The use of Player Defined Goals allows players not only to have Creative Control of how they play a game, or what they create in a game, but also why they play the game. In all these cases, Player Defined Goals support Constructive Play as well as Freedom of Choice. If the goals are not directly enforced by the game, Player Defined Goals can provide Optional Goals. A typical example of such an Optional Goal that players can define for themselves is if they want to participate in Bidding or Betting.
Player Defined Goals that are not controlled through the game mechanics are a form of Extra-Game Consequences, that is, they are not expressed explicitly within the game system itself. These kinds of goal cannot have Penalties for failing to reach the goal besides the already present consequences of failing actions in the game and as the goals are not encoded in the game system there cannot be explicit Goal Indicators. The definitions of the goals are expressed as a player's intention (that other players may or may not be aware of) or as two or more players' agreement to reach a certain game state. There is no in-game end condition or evaluation function for the goal, and the possible Rewards and Penalties are only perceived by the players. These extra-game Player Defined Goals are often volatile, as players can during gameplay choose to pursue totally different goals without any in-game punishment. However, Player Defined Goals can be encoded into the game mechanics of a Meta Game, such as betting on the outcome of another game.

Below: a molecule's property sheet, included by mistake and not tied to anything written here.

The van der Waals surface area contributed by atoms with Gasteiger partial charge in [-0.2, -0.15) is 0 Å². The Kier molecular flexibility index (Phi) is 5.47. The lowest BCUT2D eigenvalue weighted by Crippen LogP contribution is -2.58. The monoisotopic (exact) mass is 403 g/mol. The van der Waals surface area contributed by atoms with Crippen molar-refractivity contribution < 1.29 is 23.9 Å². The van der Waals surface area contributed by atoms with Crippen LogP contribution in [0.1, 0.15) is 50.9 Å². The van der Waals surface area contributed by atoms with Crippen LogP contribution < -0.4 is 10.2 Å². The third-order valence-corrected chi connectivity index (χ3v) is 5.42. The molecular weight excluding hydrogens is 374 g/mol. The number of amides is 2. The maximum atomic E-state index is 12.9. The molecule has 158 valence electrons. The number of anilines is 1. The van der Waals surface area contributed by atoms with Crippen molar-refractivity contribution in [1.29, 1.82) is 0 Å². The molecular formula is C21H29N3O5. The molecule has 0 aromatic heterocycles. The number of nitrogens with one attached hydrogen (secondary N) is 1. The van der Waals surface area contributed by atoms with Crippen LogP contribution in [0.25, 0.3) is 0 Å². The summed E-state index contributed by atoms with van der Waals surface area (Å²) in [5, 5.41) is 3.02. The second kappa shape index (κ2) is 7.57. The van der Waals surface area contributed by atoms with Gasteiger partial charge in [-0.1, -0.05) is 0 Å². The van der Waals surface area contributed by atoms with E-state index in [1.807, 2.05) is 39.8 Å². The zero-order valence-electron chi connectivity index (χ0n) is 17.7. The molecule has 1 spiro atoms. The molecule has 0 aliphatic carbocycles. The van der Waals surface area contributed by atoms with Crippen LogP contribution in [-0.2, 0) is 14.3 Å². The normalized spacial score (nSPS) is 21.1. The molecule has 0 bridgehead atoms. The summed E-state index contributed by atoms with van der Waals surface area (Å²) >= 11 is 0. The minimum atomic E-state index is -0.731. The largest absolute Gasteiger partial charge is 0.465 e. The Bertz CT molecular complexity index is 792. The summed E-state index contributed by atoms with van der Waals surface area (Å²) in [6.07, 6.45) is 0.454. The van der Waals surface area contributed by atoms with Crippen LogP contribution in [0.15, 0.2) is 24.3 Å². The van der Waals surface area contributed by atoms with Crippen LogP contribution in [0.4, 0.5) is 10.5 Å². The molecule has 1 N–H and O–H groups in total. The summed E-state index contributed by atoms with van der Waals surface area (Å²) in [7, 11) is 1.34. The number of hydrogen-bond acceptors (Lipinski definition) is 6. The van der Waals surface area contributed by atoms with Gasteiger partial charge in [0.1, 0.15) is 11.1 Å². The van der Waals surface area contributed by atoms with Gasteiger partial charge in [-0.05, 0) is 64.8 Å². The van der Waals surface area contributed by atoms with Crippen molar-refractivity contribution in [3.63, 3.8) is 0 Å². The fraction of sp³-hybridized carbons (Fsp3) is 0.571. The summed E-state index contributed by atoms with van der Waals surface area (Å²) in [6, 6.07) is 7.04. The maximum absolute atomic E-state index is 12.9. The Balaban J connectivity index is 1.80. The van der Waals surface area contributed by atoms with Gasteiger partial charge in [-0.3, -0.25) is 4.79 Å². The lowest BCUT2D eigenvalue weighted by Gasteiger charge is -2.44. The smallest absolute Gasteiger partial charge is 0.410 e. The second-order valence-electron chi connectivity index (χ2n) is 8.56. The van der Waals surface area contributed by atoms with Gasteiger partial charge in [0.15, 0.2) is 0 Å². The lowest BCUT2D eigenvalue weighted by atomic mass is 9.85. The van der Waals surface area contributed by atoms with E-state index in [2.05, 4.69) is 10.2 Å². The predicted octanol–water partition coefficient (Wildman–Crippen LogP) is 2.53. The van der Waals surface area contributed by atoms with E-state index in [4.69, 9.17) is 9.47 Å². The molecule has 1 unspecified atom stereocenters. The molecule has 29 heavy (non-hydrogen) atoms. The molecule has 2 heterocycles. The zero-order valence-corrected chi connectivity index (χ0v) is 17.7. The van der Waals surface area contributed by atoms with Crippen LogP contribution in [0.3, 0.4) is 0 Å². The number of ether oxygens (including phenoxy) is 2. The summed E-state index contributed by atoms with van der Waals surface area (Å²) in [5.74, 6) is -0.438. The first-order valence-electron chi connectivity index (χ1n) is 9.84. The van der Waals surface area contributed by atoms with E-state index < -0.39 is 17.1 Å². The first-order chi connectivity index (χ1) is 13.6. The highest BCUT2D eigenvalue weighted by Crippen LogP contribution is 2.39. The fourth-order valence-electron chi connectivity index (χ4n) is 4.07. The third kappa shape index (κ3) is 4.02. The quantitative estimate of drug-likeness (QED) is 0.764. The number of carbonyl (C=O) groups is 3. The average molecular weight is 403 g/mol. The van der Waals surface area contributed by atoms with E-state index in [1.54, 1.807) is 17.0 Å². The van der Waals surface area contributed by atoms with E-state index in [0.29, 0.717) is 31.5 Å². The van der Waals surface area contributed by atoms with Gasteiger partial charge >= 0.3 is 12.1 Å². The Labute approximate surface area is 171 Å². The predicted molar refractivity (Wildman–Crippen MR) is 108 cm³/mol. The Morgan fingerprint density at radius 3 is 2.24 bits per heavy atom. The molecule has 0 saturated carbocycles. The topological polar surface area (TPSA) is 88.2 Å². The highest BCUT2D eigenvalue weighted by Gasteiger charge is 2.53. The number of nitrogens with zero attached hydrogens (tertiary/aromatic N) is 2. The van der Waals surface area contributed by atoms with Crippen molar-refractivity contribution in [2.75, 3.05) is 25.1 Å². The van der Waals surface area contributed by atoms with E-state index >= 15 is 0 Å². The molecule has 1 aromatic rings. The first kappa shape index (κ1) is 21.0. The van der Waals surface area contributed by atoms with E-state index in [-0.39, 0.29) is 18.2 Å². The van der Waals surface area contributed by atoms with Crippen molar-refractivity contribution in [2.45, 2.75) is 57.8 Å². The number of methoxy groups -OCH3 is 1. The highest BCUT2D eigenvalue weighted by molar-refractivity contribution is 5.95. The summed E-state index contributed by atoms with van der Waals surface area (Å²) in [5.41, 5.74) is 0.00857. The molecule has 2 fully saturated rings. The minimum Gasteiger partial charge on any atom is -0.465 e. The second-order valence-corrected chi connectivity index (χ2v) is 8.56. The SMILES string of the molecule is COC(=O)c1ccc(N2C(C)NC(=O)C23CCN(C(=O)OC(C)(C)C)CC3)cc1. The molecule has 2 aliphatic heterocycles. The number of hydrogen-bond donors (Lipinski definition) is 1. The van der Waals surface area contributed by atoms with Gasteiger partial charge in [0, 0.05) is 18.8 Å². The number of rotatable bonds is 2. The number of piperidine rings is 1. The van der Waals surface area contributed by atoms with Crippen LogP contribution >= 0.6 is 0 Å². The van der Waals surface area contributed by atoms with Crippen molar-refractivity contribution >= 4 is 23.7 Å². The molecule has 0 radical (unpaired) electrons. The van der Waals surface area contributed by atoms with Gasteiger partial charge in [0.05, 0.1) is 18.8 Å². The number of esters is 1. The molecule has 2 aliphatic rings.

Many classic single-player arcade games, such as Pac-Man, Asteroids, and Tetris, canactually only have Player Defined Goals as high-level goals. Since all these games end in the same fashion ("game over") the games do not provide a way of winning the game within the game itself. High Score Lists provide a ranking to compare one's result against previous results, but this is outside the gameplay itself and how one decides to use the possible comparison for Player Defined Goals does not affect the actual gameplay from a game mechanical point of view. So, players can set their own goals, which can range from getting into the High Score List, beating the previous player, beating their own personal high score, reaching a new level, or just making their game last as long as possible.
Player Defined Goals provide a way of letting players create their own meaning within the game, and since they choose the goals that they subjectively perceive as most rewarding, Player Defined Goals can create more involvement and Emotional Immersion in the game. The pattern can be used as a subtle way of guiding gameplay; by providing a wide range of Player Defined Goals but making some slightly more attractive that others, the game designer can potentially direct the gameplay towards preferred game states. This use can provide the means for directing the players on a large scale without making them feel forced as they make all the decisions on a smaller scale, thus supporting a Narrative Structure without limiting the Freedom of Choice too much. However, strong Narrative Structures are difficult to combine with unrestricted Player Defined Goals since the telling of the Narrative Structure in these cases represents an opposing will from the game designer how the gameplay should develop.